Li urges education equality
Updated: 2013-09-10 01:17
By Ding Qingfen and Cui Jia (China Daily)
Premier Li Keqiang has called for promoting education equality during a visit to students from the Xinjiang Uygur autonomous region who are studying in Dalian, Liaoning province.
Li visited Dalian No 20 Senior High School on Monday, a day before Teachers' Day.
Premier Li Keqiang talks with Xinjiang students at Dalian No 20 Senior High School in Liaoning province on Monday, one day before Teachers' Day. ZOU HONG / CHINA DAILY
Li listened to a report that outlined teaching arrangements and the Xinjiang students' achievements.
He also watched the students' dance performance and applauded their vitality and professionalism.
After being told that many Xinjiang students in the school were born into poor families, Li urged the school to share its teaching experiences, and encouraged eastern regions with abundant educational resources to give more support to underdeveloped central and western regions.
"We should strive to realize education equality and ensure all children receive an education," he said.
Li's visit came soon after he presided over the first plenary meeting of the country's leading group on education, science and technology on Aug 29. He urged education authorities at the meeting to come up with more methods and work to promote fairness in education.
Education should be a priority in the country's development, Li said. He said that more educational resources should be allocated to the country's relatively underdeveloped regions, more good teachers should be encouraged to teach in those areas, and more teachers in western regions should receive further training in eastern regions.
"Xinjiang is a good place, and its future will be brighter. Knowledge is a kind of superenergy," Li told the students. "You should be confident to learn well and lift your hometown out of poverty with your knowledge."
Education authorities in Xinjiang started sending high school students to schools in inland regions in 2000 with the aim of giving them easier access to quality education and greater opportunities.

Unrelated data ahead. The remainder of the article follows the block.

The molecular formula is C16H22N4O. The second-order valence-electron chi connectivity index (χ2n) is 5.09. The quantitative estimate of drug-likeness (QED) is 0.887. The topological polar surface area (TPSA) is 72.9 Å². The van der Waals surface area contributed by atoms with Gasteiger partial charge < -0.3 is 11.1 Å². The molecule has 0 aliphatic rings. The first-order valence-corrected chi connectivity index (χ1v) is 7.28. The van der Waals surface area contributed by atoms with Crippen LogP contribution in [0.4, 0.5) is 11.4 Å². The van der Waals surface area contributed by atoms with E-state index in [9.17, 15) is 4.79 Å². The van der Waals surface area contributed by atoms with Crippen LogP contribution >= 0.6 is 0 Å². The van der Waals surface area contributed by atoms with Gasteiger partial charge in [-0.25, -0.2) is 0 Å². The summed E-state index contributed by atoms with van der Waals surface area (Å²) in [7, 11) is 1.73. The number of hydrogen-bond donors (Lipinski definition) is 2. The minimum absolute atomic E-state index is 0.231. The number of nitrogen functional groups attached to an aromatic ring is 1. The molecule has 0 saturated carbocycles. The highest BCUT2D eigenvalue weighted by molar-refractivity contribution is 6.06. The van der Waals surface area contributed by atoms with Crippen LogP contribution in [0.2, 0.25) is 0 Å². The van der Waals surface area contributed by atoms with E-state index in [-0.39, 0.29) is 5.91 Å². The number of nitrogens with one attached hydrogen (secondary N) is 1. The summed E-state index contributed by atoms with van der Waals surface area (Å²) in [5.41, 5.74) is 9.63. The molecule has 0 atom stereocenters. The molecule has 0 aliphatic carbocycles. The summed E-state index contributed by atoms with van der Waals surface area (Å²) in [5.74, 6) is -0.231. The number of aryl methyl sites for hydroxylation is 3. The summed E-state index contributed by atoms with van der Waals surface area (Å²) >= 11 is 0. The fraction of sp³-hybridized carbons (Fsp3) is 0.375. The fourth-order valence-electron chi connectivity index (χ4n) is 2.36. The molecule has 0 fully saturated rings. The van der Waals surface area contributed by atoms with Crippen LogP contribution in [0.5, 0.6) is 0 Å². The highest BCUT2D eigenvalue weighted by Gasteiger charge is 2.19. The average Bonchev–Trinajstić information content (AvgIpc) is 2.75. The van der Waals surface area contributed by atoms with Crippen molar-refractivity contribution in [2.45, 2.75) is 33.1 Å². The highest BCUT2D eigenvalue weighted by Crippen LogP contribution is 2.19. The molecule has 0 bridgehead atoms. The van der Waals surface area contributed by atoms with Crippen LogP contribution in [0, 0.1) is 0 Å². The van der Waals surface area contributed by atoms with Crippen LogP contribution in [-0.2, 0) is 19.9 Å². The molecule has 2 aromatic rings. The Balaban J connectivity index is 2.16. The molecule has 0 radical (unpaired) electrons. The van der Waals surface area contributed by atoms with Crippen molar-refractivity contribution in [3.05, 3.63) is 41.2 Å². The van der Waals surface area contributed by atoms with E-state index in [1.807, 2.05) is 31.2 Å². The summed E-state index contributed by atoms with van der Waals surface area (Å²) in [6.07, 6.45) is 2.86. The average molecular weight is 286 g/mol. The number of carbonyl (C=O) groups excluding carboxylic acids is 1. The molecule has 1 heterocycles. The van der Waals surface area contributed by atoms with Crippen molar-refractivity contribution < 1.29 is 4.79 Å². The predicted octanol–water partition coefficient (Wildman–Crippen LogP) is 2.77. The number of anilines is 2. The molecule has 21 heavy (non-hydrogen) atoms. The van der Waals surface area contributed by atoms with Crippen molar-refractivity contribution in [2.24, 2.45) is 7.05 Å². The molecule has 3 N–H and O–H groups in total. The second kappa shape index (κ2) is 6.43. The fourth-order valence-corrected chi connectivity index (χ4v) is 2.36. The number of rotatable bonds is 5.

The total number of Xinjiang students sent to Dalian No 20 Senior High School reached 1,663, who represented about 10 different ethnic groups, including Uygur, Hui, and Mongol.
"We emphasized improving their language levels, both in Mandarin and English, since most of Xinjiang students were far behind the school's average level when they arrived," said Meng Fanwei, vice-principal of the school.
The school also organized many exchange activities, helping Xinjiang students fit into the new environment, he said.
Arslan Ablimit, a 16-year-old student from Xinjiang's Aksu prefecture who arrived at the school in August, said he has gotten used to living in Dalian, although he is occasionally homesick.
"Besides better education resources here, I feel great living in such a developed coastal city, which will help expand my horizons," he said.
In 2013, more than 9,100 students were sponsored to study in Xinjiang classes in 91 senior high schools in 14 provinces and cities, almost eight times more than the number in 2000, when China first launched the program.
Chu Zhaohui, a researcher at the National Institute of Education Sciences, said the country has made tangible progress on promoting educational equality by sending students in remote regions to schools in developed areas over the past decade.
"But such a model cannot be easily copied and blindly popularized in more regions in the future due to a limited education budget. Also, not all high school students are willing to study far from their hometowns," he said.
"So an essential way to realize education equality in the future is to give more support to those remote regions, letting local students have good schools and teachers equal to those in developed areas."
During his visit on Monday, Li also urged teachers to be not only transmitters of knowledge, but also role models of ethics and morality.
Jin Zhu in Beijing contributed to this story.